Need more? Try out  Advanced Search (20+ criteria)»

logo

Last Update

This profile was last updated on 6/17/2017 and contains contributions from the  Zoominfo Community.

is this you? Claim your profile.

Wrong Goldie Byrd?

Goldie S. Byrd

Chair of the Department of Biology

North Carolina A&T State University

HQ Phone:  (336) 334-7500

Direct Phone: (336) ***-****direct phone

Email: g***@***.edu

GET ZOOMINFO GROW

+ Get 10 Free Contacts a Month

Please agree to the terms and conditions.

I agree to the  Terms of Service and  Privacy Policy. I understand that I will receive a subscription to ZoomInfo Grow at no charge in exchange for downloading and installing the ZoomInfo Contact Contributor utility which, among other features, involves sharing my business contacts as well as headers and signature blocks from emails that I receive.

THANK YOU FOR DOWNLOADING!

computers
  • 1.Download
    ZoomInfo Grow
    v sign
  • 2.Run Installation
    Wizard
  • 3.Check your inbox to
    Sign in to ZoomInfo Grow

I agree to the Terms of Service and Privacy Policy. I understand that I will receive a subscription to ZoomInfo Community Edition at no charge in exchange for downloading and installing the ZoomInfo Contact Contributor utility which, among other features, involves sharing my business contacts as well as headers and signature blocks from emails that I receive.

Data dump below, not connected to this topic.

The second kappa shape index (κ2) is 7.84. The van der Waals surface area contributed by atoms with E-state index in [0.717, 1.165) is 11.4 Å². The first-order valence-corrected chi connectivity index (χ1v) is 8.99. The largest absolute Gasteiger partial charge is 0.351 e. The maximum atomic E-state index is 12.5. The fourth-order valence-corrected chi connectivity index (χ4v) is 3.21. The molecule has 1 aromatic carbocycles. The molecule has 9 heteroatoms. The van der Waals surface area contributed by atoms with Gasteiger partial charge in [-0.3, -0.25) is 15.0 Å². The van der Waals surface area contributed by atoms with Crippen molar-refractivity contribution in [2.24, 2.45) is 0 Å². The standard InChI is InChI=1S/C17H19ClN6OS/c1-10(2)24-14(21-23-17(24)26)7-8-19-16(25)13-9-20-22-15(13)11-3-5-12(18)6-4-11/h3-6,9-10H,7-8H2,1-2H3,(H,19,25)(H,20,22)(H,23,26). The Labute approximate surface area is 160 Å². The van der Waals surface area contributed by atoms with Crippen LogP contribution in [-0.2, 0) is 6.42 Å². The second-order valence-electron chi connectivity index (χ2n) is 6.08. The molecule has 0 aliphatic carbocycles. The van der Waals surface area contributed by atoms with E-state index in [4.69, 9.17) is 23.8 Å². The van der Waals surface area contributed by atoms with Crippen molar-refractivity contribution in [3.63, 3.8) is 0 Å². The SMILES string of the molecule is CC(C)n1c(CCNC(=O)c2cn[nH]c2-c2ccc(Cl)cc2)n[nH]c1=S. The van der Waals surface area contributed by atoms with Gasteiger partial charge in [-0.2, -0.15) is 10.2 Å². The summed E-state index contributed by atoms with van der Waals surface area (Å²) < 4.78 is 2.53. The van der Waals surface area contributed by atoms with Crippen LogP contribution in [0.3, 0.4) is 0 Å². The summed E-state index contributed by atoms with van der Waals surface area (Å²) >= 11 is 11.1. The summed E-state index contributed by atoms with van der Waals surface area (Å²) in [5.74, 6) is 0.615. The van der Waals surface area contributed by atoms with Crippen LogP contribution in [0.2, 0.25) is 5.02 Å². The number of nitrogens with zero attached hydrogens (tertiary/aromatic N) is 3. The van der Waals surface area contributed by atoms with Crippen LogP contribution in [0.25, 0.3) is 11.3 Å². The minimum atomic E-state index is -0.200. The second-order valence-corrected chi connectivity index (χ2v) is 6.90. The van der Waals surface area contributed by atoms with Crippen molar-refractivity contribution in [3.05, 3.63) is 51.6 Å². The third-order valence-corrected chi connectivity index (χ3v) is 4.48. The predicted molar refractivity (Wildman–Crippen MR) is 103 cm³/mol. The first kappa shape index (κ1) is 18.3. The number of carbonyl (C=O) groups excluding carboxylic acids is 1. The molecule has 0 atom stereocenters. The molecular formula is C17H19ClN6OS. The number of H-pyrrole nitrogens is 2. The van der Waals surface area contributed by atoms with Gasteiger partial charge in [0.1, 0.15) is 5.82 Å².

North Carolina A&T State University

1601 E Market St

Greensboro, North Carolina,27411

United States

Company Description

North Carolina A&T State University is a land grant, public institution, with more than 7,600 students from across the United States and 43 different countries. It is the nation's No. 1 producer of minorities with degrees in science, mathematics, engineering a...more

Background Information

Employment History

Adjunct Assistant Professor

Duke University


Founding Director and Professor of Biology

COAACH Community


Chair of the Department of Biology

North Carolina A&T State University


Affiliations

North Carolina Central University

Faculty Member In the Biology Departments


Tennessee State University

Faculty Member In the Biology Departments


Center for Outreach

Founder


North Carolina Biotechnology Center

Board Member


NC Science & Technology

Board Member


The Byrds

Research Adjunct Faculty Member In the Department of Medicine


American Society of Human Genetics

Member


Education

Microbiology

Meharry Medical College


Bachelor of Science Degrees

Professional Biology and Biology Education

North Carolina A & T State University


Ph.D.

Microbial Genetics

Meharry Medical College


bachelor's degrees

professional biology and biology secondary education

A&T


Web References(90 Total References)


African-Americans & Alzheimer’s Disease - Meet Our Team

ncatad.com [cached]

Goldie Byrd, PhD